A credit score indicates how consumers handle debt. Understanding how credit scoring works is useful for making decisions about student educational loans and other credit that can potentially impact your education and career goals. The Fair Isaac Corporation developed its credit scoring (also known as FICO scoring) system based on weighting five aspects of a consumer’s credit history to achieve a score between 300 and 850.
How is my FICO Score Computed?
35% = Payment history: This category includes payment information on retail accounts, auto loans, mortgages, revolving credit, installment debt, and student loans. Delinquencies, repossessions, bankruptcies, wage garnishments, and liens are included. Public filings such as legal judgments can also show up and negatively impact your score, even if paid. Negative items on your payment history can lower your credit score for 7 to 10 years!
30% = Amounts owed: This category includes how much you owe and the percentage of available credit used for revolving accounts. A good way to improve your credit score is to avoid running up large balances or using more than 30% of your available credit.
15% = Length of credit history. The average consumer has approximately 14 years of credit history, but this isn’t necessarily true for students or those who’ve recently started careers. Repaying student loans on time provides a solid foundation for establishing a good credit score.
10% = New credit: Credit scores reflect new credit activity. Opening too many accounts too quickly can drop your credit score. It’s important to understand the difference between opening new credit accounts and credit inquiries; for example, if a potential lender or employer makes an inquiry it impacts your credit score less than applying for several credit cards in a short period of time.
10% = Types of Credit Used: The types of credit you have influences your credit score. Financial expert Suze Orman categorizes student loans as “good debt,” like mortgages or auto loans, but advises against opening and carrying balances on multiple credit cards. College students may be tempted to use credit cards as a financial “bridge” until payday, but this can result in accumulating excessive debt.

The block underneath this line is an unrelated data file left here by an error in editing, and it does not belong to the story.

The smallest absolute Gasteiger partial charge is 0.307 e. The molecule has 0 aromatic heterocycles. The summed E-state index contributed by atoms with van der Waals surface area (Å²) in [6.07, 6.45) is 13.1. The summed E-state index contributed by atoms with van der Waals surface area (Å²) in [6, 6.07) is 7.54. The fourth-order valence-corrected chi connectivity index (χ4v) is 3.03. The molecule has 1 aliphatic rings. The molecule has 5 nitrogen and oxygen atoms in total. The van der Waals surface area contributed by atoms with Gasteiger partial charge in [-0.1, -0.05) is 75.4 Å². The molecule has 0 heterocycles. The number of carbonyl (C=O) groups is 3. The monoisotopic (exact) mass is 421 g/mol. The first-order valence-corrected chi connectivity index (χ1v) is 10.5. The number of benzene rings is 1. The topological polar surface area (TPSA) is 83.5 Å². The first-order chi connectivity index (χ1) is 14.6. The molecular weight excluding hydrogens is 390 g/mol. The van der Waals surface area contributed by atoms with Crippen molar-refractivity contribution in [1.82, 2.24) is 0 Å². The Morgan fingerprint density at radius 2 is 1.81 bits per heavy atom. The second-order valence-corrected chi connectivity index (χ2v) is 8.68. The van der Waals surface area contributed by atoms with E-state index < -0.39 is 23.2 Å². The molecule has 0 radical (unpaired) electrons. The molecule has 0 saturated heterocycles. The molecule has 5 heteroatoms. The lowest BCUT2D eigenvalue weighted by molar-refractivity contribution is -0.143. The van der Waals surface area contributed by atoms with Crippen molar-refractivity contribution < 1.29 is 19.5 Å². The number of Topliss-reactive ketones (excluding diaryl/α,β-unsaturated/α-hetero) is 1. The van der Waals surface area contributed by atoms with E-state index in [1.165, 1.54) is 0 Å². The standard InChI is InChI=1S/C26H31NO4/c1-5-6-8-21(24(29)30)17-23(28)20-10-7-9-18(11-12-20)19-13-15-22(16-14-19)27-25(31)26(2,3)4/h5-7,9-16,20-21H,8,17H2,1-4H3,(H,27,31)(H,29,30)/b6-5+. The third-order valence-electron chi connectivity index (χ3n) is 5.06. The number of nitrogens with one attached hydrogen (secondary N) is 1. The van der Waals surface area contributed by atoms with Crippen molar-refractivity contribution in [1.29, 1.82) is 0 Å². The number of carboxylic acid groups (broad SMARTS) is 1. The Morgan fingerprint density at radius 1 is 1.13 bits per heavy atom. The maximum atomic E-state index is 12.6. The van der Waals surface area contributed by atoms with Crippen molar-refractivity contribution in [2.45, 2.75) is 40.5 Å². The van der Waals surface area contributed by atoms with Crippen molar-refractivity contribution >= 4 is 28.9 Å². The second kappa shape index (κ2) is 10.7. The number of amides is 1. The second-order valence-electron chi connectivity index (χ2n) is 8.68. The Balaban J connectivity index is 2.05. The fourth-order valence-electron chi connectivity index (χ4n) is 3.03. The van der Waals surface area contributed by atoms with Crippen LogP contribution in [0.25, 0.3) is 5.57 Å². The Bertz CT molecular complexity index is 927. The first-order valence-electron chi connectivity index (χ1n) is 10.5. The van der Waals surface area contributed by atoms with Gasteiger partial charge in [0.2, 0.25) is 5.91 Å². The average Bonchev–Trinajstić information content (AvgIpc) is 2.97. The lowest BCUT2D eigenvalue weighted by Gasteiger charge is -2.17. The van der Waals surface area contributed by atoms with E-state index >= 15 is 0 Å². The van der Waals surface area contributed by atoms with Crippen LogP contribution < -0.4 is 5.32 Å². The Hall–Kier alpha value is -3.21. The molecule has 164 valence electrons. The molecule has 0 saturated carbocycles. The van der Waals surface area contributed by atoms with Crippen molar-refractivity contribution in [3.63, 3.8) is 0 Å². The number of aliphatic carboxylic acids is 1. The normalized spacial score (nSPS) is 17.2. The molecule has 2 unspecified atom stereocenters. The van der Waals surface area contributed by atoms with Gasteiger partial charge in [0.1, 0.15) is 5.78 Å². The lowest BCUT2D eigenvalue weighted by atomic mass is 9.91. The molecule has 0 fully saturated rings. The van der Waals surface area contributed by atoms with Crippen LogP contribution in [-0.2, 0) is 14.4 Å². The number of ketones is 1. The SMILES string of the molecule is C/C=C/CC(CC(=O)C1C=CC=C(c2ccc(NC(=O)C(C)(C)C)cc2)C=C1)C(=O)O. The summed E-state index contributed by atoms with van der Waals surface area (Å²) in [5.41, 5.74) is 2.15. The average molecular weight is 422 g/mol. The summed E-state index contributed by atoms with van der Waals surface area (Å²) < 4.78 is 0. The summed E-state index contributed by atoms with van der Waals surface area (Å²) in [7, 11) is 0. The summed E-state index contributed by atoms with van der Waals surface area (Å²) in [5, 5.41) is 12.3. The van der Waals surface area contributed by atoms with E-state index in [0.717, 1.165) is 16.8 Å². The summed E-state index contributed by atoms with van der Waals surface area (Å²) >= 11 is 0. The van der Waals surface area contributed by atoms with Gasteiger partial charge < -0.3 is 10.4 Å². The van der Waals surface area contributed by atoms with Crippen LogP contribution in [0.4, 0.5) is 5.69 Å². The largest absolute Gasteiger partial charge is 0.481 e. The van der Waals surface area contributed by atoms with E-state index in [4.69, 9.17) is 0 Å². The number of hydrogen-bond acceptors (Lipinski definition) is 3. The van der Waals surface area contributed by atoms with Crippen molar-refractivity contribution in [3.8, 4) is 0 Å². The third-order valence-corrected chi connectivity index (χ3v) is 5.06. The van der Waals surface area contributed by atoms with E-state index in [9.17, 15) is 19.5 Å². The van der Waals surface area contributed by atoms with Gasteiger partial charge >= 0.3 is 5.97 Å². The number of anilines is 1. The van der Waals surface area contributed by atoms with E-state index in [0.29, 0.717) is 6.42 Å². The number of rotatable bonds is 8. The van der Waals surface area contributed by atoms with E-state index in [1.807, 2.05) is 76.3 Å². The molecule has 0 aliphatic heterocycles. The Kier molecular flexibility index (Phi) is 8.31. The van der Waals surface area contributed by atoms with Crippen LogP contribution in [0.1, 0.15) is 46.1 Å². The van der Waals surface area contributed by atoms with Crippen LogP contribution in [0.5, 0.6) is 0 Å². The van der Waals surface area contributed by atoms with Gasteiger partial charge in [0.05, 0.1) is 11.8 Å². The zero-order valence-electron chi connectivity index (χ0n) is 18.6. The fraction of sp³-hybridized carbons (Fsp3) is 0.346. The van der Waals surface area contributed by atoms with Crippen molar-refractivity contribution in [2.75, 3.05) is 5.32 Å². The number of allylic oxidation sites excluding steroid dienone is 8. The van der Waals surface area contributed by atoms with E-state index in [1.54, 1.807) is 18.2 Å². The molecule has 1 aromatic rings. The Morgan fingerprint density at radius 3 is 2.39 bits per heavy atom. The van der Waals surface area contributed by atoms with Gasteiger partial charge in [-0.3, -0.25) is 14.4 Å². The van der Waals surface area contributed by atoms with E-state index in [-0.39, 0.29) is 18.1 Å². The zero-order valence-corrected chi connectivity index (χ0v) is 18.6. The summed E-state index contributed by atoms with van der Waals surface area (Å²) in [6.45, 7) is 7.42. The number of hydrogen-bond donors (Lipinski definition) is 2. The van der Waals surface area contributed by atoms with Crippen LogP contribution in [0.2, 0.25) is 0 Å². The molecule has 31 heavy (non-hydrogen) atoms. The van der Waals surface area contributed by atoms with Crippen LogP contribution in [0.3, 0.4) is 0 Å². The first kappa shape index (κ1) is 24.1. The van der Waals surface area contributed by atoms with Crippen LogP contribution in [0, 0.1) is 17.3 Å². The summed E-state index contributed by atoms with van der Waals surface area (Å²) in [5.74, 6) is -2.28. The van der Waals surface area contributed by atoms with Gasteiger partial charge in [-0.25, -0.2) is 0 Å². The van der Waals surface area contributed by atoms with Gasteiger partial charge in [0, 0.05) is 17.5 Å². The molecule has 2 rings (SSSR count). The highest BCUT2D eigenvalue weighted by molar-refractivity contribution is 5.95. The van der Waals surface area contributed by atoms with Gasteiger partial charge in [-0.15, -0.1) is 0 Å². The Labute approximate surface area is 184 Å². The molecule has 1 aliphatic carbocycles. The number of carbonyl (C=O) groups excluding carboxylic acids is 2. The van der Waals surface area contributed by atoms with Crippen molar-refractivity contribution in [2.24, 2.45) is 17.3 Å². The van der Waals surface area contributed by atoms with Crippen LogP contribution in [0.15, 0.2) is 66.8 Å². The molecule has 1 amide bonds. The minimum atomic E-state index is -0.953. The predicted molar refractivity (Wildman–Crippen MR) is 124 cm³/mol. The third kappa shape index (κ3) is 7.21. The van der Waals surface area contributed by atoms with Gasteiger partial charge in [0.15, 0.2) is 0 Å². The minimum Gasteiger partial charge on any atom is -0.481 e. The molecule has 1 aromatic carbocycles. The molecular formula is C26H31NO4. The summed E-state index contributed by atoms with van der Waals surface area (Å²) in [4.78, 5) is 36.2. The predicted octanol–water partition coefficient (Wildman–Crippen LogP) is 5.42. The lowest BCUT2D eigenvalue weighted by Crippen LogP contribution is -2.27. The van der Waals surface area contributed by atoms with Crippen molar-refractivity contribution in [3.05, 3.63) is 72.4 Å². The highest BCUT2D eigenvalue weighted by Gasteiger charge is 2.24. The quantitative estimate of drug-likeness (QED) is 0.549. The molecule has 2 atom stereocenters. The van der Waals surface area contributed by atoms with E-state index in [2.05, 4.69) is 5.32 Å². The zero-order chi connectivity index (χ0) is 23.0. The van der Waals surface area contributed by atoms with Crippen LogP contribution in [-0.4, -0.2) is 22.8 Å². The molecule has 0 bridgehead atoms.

Student Loans: The Gateway to Your Future
As the cost of undergraduate, graduate, and professional education continues to increase, students are taking advantage of low cost federal student loans. According to the Project on Student Debt and the College Board’s Center for Economic and Policy Research, approximately two-thirds of recent graduates carry student loan debt and over the past decade, student debt levels have more than doubled.
These figures suggest that many students start their careers with significant debt before they’ve had a chance to build a solid credit score. As public academic institutions continue to face budget cutbacks and tuition increases, students may have to rely more heavily on student loans and credit cards to get by; this can have negative consequences for students’ credit scores and may even delay or divert career plans.
Career Transitions and Your Credit Score
If you’re considering a mid-life career change, a good credit score can help you obtain financing for the transition to a new career. It’s important to weigh short and long term financial goals when considering taking on student loan debt. Consulting a financial advisor can help establish a plan to fund your career transition while protecting your credit score.